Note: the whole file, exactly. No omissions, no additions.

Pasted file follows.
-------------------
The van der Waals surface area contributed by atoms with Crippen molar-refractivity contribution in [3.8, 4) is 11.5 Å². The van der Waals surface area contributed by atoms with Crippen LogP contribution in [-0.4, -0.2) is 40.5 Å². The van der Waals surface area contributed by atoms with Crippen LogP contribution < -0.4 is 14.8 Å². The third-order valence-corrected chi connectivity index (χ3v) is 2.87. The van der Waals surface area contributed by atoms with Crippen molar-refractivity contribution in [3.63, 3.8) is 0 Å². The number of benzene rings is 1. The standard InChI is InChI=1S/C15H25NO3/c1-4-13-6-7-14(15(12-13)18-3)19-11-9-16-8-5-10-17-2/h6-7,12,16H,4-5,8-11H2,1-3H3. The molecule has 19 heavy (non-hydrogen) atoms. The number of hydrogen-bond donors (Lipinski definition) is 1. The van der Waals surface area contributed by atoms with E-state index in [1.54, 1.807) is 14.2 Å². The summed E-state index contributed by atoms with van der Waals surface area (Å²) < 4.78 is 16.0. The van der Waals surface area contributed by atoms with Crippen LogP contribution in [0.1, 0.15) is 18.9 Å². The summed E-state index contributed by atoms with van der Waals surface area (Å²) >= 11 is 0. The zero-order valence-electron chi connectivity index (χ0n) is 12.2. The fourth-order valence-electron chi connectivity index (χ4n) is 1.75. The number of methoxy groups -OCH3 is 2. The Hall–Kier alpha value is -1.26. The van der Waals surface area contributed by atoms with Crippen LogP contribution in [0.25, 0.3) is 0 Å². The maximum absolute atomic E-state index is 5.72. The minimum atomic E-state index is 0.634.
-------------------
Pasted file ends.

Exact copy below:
The van der Waals surface area contributed by atoms with Crippen molar-refractivity contribution in [3.8, 4) is 11.5 Å². The van der Waals surface area contributed by atoms with Crippen LogP contribution in [-0.4, -0.2) is 40.5 Å². The van der Waals surface area contributed by atoms with Crippen LogP contribution < -0.4 is 14.8 Å². The third-order valence-corrected chi connectivity index (χ3v) is 2.87. The van der Waals surface area contributed by atoms with Crippen molar-refractivity contribution in [3.63, 3.8) is 0 Å². The number of benzene rings is 1. The standard InChI is InChI=1S/C15H25NO3/c1-4-13-6-7-14(15(12-13)18-3)19-11-9-16-8-5-10-17-2/h6-7,12,16H,4-5,8-11H2,1-3H3. The molecule has 19 heavy (non-hydrogen) atoms. The number of hydrogen-bond donors (Lipinski definition) is 1. The van der Waals surface area contributed by atoms with E-state index in [1.54, 1.807) is 14.2 Å². The summed E-state index contributed by atoms with van der Waals surface area (Å²) < 4.78 is 16.0. The van der Waals surface area contributed by atoms with Crippen LogP contribution in [0.1, 0.15) is 18.9 Å². The summed E-state index contributed by atoms with van der Waals surface area (Å²) >= 11 is 0. The zero-order valence-electron chi connectivity index (χ0n) is 12.2. The fourth-order valence-electron chi connectivity index (χ4n) is 1.75. The number of methoxy groups -OCH3 is 2. The Hall–Kier alpha value is -1.26. The van der Waals surface area contributed by atoms with Crippen LogP contribution in [0.25, 0.3) is 0 Å². The maximum absolute atomic E-state index is 5.72. The minimum atomic E-state index is 0.634.